You've already found things to smile at, so far. I don't remember the exact words, but Garrison Keillor once said, "The death of an old man is not a sad thing." Lots to think about there, I guess.

    And, dear Sweet Anonymous-pooh, that's the point. It ain't about Kevin, here. Death is about every one of us.

  5. Loved your story about your granpa, Fred. Same with the one OpenRoad told us. You know, I think to most of us, our grandfather's have been the one person we could all look up to. It sure is true in my case. There was a time when he was about the only stable person in my life and I knew I could count on him no matter what.
    That's what I want to be. I believe it's very important and from here on out I'm going to be the best grandpa I can be. Besides, it's really a pretty simple job. Thanks for stopping by Fred.

    And now, to answer my anonymous buddy's question. To be honest with you bud, I don't necessarily write about what I think people want to read about. Don't get me wrong here. What I do is I write about whatever it is that's on my mind at the time. Mostly though when I write about something, I'm trying to at least get people talking.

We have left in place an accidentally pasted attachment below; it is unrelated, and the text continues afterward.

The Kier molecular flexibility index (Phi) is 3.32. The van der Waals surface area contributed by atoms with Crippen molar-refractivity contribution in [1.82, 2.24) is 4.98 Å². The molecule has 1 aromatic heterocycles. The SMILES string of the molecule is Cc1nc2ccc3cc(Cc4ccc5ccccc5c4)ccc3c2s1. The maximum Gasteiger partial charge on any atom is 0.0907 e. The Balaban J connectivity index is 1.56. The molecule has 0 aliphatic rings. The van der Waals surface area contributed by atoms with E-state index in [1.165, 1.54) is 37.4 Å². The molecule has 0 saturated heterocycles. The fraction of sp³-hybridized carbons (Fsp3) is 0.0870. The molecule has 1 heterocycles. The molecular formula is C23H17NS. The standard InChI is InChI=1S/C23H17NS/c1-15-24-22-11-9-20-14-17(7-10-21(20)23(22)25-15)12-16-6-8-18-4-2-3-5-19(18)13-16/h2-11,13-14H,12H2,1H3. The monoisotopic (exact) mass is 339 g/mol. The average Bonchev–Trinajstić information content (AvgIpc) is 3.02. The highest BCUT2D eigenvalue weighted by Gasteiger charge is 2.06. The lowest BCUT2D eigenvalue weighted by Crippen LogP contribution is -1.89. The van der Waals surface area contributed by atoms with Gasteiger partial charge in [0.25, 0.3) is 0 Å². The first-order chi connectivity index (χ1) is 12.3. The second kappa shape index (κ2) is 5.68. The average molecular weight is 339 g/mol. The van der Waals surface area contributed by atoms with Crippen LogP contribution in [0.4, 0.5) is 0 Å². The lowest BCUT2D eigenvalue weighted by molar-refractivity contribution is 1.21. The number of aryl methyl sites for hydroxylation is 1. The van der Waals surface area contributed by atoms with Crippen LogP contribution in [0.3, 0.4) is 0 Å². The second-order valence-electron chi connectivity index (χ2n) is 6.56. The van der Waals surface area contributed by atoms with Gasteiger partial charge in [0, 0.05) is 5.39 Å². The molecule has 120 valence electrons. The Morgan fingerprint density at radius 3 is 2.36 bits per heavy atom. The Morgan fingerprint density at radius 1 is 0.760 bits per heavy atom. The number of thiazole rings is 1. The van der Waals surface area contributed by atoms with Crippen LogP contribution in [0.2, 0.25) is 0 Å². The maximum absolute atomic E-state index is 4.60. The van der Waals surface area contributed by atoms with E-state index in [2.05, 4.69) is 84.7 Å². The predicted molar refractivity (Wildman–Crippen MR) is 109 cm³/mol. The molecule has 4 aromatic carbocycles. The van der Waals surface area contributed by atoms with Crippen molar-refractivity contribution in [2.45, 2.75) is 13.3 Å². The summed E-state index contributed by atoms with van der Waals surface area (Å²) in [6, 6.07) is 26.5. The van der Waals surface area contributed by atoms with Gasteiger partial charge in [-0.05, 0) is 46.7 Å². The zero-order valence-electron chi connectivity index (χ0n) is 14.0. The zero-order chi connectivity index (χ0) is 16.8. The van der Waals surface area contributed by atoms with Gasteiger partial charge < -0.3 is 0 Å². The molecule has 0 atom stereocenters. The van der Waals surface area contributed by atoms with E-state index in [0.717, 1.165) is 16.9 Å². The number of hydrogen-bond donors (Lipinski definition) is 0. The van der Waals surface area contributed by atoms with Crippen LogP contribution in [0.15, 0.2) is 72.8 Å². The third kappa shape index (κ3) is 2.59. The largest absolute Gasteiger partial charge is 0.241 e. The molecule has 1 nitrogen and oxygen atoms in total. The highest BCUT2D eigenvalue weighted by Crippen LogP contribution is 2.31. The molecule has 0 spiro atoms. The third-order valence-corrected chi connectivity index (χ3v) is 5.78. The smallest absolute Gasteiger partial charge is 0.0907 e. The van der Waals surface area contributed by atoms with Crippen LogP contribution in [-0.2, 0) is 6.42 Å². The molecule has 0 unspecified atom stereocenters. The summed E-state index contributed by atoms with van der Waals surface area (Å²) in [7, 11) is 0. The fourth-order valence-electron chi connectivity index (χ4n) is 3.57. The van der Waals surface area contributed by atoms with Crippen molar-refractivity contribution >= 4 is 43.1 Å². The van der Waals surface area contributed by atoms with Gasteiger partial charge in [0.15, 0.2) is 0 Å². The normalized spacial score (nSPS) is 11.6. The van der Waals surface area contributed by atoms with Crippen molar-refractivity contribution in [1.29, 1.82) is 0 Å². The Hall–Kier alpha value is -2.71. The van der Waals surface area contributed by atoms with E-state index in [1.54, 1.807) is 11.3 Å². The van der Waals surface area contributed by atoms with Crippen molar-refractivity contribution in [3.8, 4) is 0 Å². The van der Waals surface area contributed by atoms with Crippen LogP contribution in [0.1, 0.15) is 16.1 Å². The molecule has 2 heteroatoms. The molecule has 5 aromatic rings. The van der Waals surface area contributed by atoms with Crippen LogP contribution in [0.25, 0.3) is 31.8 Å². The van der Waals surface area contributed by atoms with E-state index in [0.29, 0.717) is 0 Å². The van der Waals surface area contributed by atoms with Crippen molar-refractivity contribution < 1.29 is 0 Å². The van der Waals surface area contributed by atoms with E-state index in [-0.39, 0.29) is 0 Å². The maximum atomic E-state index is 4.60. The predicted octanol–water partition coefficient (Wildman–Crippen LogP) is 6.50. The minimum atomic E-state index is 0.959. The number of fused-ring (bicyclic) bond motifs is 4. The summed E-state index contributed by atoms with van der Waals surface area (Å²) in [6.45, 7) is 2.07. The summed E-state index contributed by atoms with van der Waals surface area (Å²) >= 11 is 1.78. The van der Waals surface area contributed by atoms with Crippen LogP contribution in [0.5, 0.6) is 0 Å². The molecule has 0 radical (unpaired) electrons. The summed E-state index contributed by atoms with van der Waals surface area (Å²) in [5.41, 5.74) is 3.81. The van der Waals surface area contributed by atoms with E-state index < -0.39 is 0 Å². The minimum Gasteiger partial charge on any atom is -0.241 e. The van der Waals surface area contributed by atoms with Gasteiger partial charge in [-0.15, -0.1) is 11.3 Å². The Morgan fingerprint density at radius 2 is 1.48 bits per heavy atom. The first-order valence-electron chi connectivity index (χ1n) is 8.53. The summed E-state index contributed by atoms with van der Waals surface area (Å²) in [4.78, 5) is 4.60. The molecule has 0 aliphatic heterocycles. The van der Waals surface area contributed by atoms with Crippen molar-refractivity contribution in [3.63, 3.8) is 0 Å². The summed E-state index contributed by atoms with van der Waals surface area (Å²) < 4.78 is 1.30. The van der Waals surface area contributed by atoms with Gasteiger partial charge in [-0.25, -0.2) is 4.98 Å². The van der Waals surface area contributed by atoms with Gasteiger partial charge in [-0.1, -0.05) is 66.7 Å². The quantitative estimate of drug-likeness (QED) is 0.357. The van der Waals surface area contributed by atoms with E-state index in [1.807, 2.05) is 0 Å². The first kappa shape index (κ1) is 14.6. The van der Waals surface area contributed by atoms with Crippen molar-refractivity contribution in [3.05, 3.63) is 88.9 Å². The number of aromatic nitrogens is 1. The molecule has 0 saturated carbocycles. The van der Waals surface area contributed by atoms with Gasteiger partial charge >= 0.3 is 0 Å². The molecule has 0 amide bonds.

Of coures I want as many people reading my stuff as possible and I hope there are enough people interested in what I'm trying to say that at least read it whether they agree with me or not.

    Looks like it's working with you though. Sounds like you disagree with everything I write but you're still reading it. I'm just saying...

  6. Sorry to be so condescending to anonymous. It's one of my most cherished vices. I really have to watch it.

  7. You be just as condescending as you want Fred. Tell you the truth, I liked what you had to say. That's what I want here. I want this to be a place where people are comfortable saying whatever's on their mind.
    Compared to a lot of the anonymous bloggers I've seen this guy/gal seems pretty reasonable.
    Wrong as hell but reasonable.
    You guys have a good day. I have a huge box of old family photos to go through. It's been a rough couple of days...